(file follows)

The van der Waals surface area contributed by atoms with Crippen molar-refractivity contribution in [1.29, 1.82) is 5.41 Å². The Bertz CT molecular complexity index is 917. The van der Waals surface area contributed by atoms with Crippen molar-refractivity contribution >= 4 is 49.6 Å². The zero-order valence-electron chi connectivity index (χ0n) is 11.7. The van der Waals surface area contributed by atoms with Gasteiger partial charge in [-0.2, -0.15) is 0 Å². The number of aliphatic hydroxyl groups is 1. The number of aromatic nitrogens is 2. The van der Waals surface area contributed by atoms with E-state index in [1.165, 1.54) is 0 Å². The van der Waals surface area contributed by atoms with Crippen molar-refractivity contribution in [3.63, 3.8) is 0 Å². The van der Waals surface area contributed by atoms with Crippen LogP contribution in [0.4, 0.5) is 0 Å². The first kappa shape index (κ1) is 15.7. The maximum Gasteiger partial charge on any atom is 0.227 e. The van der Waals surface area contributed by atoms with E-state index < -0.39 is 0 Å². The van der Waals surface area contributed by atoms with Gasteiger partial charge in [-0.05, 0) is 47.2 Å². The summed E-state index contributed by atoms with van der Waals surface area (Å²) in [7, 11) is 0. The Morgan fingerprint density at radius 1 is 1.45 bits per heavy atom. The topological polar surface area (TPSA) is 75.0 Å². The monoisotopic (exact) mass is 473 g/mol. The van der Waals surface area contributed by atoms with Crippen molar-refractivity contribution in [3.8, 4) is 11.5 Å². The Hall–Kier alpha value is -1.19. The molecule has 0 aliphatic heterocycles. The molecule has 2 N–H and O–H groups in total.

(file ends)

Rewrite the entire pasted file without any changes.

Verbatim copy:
The van der Waals surface area contributed by atoms with Crippen molar-refractivity contribution in [1.29, 1.82) is 5.41 Å². The Bertz CT molecular complexity index is 917. The van der Waals surface area contributed by atoms with Crippen molar-refractivity contribution >= 4 is 49.6 Å². The zero-order valence-electron chi connectivity index (χ0n) is 11.7. The van der Waals surface area contributed by atoms with Gasteiger partial charge in [-0.2, -0.15) is 0 Å². The number of aliphatic hydroxyl groups is 1. The number of aromatic nitrogens is 2. The van der Waals surface area contributed by atoms with E-state index in [1.165, 1.54) is 0 Å². The van der Waals surface area contributed by atoms with Crippen molar-refractivity contribution in [3.63, 3.8) is 0 Å². The van der Waals surface area contributed by atoms with Crippen LogP contribution in [0.4, 0.5) is 0 Å². The first kappa shape index (κ1) is 15.7. The maximum Gasteiger partial charge on any atom is 0.227 e. The van der Waals surface area contributed by atoms with E-state index < -0.39 is 0 Å². The van der Waals surface area contributed by atoms with Gasteiger partial charge in [-0.05, 0) is 47.2 Å². The summed E-state index contributed by atoms with van der Waals surface area (Å²) in [7, 11) is 0. The Morgan fingerprint density at radius 1 is 1.45 bits per heavy atom. The topological polar surface area (TPSA) is 75.0 Å². The monoisotopic (exact) mass is 473 g/mol. The van der Waals surface area contributed by atoms with Crippen molar-refractivity contribution in [3.8, 4) is 11.5 Å². The Hall–Kier alpha value is -1.19. The molecule has 0 aliphatic heterocycles. The molecule has 2 N–H and O–H groups in total.